Pakoras are a Ramazan and rainy day staple in Pakistan.
Battered and fried, pakoras loom large in the desi subconscious. You can have them as a roadside snack or in the evening with a cup of tea.
In India, it is said that each city has its own pakora: Hyderabad’s mirchi bajji, Jaipur’s mirchi vade, Bombay’s batata vada, Delhi’s palak patte ka pakora, and Ram laddu, Gujarat’s numerous bhajias and gotas.
In Pakistan, if you decide to grab a packet of pakoras from the market (served in glorious oil soaked newspaper bags), you will likely get a "mixed" pakora - a medley of onions, potatoes and chilli deep fried in gram flour batter. At home, we would get served a similar type - onion and potato mix - just more delicately prepared and trolley ready.
It's unclear how pakoras like Rooh Afza became an iftar spread staple in Pakistan. Wherever you go, you will undeniably find pakoras served alongside fruit chaat, samosas and Rooh Afza. Unsurprisingly, I also had my first palak pakoray (featured here) at my friend Zainab's place for iftar during eighth grade.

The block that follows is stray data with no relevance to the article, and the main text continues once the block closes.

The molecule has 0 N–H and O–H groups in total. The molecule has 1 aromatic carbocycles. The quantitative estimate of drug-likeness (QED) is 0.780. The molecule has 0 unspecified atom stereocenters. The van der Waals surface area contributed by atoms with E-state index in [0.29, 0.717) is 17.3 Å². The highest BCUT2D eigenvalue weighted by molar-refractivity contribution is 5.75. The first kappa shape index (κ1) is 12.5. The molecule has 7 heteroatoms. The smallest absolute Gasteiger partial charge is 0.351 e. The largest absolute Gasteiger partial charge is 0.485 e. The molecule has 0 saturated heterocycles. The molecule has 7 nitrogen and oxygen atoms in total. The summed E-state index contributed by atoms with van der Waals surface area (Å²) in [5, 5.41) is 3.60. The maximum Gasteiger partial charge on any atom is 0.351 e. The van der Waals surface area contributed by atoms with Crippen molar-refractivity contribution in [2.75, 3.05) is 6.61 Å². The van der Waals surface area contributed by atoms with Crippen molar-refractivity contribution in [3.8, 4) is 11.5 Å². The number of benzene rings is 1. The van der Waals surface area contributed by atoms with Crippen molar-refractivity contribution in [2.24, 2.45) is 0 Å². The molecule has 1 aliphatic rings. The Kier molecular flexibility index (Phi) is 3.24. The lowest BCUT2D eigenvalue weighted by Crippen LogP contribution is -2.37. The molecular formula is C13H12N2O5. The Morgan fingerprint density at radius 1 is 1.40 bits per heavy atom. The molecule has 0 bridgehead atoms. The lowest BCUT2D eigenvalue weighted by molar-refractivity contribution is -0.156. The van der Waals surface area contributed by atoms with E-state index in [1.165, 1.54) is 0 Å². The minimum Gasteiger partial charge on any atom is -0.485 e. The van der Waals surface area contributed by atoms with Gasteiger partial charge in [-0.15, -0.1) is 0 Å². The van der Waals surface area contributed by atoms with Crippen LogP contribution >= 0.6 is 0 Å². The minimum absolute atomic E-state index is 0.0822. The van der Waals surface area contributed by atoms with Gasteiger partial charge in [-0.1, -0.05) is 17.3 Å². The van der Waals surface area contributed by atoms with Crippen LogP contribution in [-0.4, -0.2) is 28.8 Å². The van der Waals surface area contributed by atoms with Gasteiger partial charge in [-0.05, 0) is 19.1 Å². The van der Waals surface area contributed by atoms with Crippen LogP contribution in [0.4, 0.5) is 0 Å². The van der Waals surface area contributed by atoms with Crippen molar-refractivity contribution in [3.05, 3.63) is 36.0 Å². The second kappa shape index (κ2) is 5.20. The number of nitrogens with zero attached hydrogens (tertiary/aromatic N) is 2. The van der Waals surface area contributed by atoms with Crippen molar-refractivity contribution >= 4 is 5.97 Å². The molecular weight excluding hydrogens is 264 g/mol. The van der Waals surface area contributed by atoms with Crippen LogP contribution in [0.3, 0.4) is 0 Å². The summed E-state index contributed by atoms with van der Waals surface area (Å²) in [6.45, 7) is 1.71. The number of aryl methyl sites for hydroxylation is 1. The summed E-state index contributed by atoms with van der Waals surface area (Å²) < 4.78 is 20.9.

I loved how wispy and light they were, and find them to be a spring-appropriate entry way to pakora newbies.
Here I used my mom's pakora batter recipe but instead of putting her preferred onion/potato mix, used trimmed spinach leaves.
2 cups besan (gram flour) - can be found in Indian/Pakistani grocery stores
1 cup water
Salt to taste
2 tsp coriander seeds, roasted and ground
1 1/2 - 2 tsp red chilli flakes
Pinch of baking soda
1 bunch of spinach leaves, trimmed and halved
1/2 cup of canola/vegetable oil - you may need to add more as needed
Place the besan in a large bowl and add spices. Slowly pour in the water, whisking it in till the mixture is consistent (it shouldn't be watery or too thick).
Heat a small saucepan (I used a 2 qt. saucepan) and add about 1/2 cup of oil or more if you'd like (Note: pakoras are traditionally deep-fried. In the photos, the pakoras are pan-fried and so are on the thinner end). Bring heat up to medium. Once the oil begins to simmer, cover the spinach leaves with the flour batter and carefully drop the dredged spinach leaves on to the pan making sure their shape stays intact. Don't overcrowd the pan. If the pakoras don't float up, let the oil heat up a little more.
Fry till it becomes a medium brown. Flip. It took me about a minute on each side. Bring the heat down to low if the pan begins to overheat and pakoras begin to burn easily (Note: be careful with the last batch as the oil gets very hot and can splatter).
Transfer fried pakoras on paper towels.
Repeat the process till all spinach leaves are fried. Serve with green chutney (as seen here)